According to jms (and granted its a biased source, but he's not one to modify the facts), TNT just decided the show didn't fit into their type of programming. Audiences were tuning in for that show only, and not staying. So they tried to mess with the show and then eventually pulled the plug. And because they don't didn't want to look stupid if the show were a success elsewhere, they wouldn't let the rights go for any reasonable sum of money.

Crusade was a good show with great potential and a good cast. The show grew on me with repeated viewings. Not to be missed - especially by B5 fans.
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235 of 249 people found the following review helpful By Michael Malloy on September 22, 2004
Format: DVD Verified Purchase
Crusade had the perfect cast, the perfect creator and primary writer (J. Michael Strazynski), wonderful characters, beautiful music, and it was killed before a single episode was aired. I admire the creator of the series and loathe those who killed it.

If you have seen any of Babylon 5 or the special movies made for TV related to Babylon 5, you know the quality of production and writing potential Crusade had going for it. Crusade was to be another arc of an unfolding story from JMS within the Babylon 5 universe. In the precious 13 episodes that were completed the viewer gets only a small look at what might have been. The Babylon 5 TV Movie "A Call to Arms" was the lead in, not really a pilot, but a way of setting the stage for Crusade with some characters from both series.

If there is justice in the universe, JMS will one day be permitted to make Crusade as he envisioned it. Then the rest of us will watch it, and later when it is available, we will purchase it.
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161 of 175 people found the following review helpful By TV conoisseur on September 25, 2004
Format: DVD Verified Purchase
Crusade was to put it shortly a screw up from day one. The problem was not with the creator, cast, central idea, stories or potential for it to last 5 seasons which was the plan all of which were excellent. As other reviewers have stated if this had gone all the way I am sure it would proudly have stood alongside Babylon 5. Instead some cretinous short sited moronic powers that be tried to put pressure on JMS to turn this into Baywatch in space. He quite rightly pulled the plug rather than watch the show degenerate into something it was not meant to be. Over the course of the 13 episodes we were only given tantalising glimpses of what could have been. Gary Cole in particular was excellent as the mercurial Matthew Gideon. I knew he was absolutely right for the role as he brought that essential blend of authority, and humour while being of-kilter at the same time. The rest of the cast over the 13 episodes showed signs of settling well into their characters. The search for the cure to the Drakh plague was only the beginning of the story and was due to take in the long term consequences of shadow Technology not just the virus. Buy this set and wonder what would have come next. I personally imagine that Gideon would have found the cure and at the end married Captain Lochley. One can only hope that the story mght be finished in some way at some time but in the meantime I will make up my own ending. Buy this set and dream. Peace. Out.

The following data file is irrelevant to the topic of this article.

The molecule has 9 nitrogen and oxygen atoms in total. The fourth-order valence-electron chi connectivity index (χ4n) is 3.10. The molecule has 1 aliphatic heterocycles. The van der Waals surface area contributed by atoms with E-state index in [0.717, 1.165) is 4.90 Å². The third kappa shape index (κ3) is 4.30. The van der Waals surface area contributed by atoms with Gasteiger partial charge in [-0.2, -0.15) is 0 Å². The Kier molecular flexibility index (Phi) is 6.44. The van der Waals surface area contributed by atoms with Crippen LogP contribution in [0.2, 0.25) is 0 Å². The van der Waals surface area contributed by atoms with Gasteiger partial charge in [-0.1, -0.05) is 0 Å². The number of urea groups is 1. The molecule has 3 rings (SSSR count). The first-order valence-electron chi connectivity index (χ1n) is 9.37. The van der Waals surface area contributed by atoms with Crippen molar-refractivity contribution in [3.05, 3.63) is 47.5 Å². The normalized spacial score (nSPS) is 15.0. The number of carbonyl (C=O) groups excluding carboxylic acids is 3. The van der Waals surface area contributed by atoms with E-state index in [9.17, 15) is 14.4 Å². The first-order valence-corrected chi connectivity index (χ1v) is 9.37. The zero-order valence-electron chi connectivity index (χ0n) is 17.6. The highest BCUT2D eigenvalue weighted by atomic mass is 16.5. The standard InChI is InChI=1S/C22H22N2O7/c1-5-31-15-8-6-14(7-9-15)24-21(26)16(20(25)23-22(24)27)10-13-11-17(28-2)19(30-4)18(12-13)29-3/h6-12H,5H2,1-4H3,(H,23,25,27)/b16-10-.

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46 of 48 people found the following review helpful By M. Hart on November 24, 2004
Format: DVD
In 1999, the creator of the sci-fi TV series "Babylon 5", J. Michael Straczynski, produced a 2-hour made-for-TV film entitled "Babylon 5: A Call To Arms". The premise of "Babylon 5: A Call To Arms" was that several years following the Shadow War, which was part of the plot of the original "Babylon 5" TV series (1994-1998), allies of the departed Shadow race decide to avenge the destruction of the Shadow home world known as Z'ha'dum (pronounced Za'hadoom). Captain Sheridan (Bruce Boxleitner) becomes aware that Earth is threatened by an imminent attack from the former Shadow allies lead by the reptilian race known as the Drakh, who intend to use a powerful Shadow "planet-killer" to destroy Earth. Captain Sheridan gathers what forces he can to defend Earth, including the use of two prototype warships that utilize Vorlon technology. One of the prototype warships is destroyed during the attack upon the "planet-killer" above Earth, but the Drakh resort to a biological weapon instead that unleashes a deadly virus upon the entire population of Earth. With few people not infected, Earth decides to use its only remaining Vorlon-inspired warship, named Excalibur, to search for a cure before the virus completely destroys all life on Earth within 5 years. Hence, the short-lived TV series "Crusade" was born in 1999, with the intent of being a 5-year long series about the Excalibur crew's search for the cure. Unfortunately, creative conflicts between TNT (that TV channel that originally aired the series) and J. Michael Straczynski lead to show's premature cancellation after only 13 episodes. Also, no other channel had the opportunity of picking up the series in spite of the fact that scripts for three more episodes had been written, but were never filmed.Read more ›